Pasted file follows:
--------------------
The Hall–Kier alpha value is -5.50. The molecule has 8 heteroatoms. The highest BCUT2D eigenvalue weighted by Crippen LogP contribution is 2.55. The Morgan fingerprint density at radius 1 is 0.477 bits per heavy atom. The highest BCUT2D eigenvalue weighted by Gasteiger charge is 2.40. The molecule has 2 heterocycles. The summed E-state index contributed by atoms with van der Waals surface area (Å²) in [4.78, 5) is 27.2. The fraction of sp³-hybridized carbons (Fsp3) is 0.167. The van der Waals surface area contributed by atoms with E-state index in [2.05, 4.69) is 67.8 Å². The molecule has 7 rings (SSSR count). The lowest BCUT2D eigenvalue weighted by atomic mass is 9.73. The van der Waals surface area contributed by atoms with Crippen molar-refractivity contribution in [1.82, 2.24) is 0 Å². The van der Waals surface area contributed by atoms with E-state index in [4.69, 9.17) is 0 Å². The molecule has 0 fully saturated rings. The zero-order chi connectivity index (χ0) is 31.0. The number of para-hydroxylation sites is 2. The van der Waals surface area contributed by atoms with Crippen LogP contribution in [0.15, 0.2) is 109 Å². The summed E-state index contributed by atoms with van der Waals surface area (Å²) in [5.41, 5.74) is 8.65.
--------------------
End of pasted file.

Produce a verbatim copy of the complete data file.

The Hall–Kier alpha value is -5.50. The molecule has 8 heteroatoms. The highest BCUT2D eigenvalue weighted by Crippen LogP contribution is 2.55. The Morgan fingerprint density at radius 1 is 0.477 bits per heavy atom. The highest BCUT2D eigenvalue weighted by Gasteiger charge is 2.40. The molecule has 2 heterocycles. The summed E-state index contributed by atoms with van der Waals surface area (Å²) in [4.78, 5) is 27.2. The fraction of sp³-hybridized carbons (Fsp3) is 0.167. The van der Waals surface area contributed by atoms with E-state index in [2.05, 4.69) is 67.8 Å². The molecule has 7 rings (SSSR count). The lowest BCUT2D eigenvalue weighted by atomic mass is 9.73. The van der Waals surface area contributed by atoms with Crippen molar-refractivity contribution in [1.82, 2.24) is 0 Å². The van der Waals surface area contributed by atoms with E-state index in [4.69, 9.17) is 0 Å². The molecule has 0 fully saturated rings. The zero-order chi connectivity index (χ0) is 31.0. The number of para-hydroxylation sites is 2. The van der Waals surface area contributed by atoms with Crippen LogP contribution in [0.15, 0.2) is 109 Å². The summed E-state index contributed by atoms with van der Waals surface area (Å²) in [5.41, 5.74) is 8.65.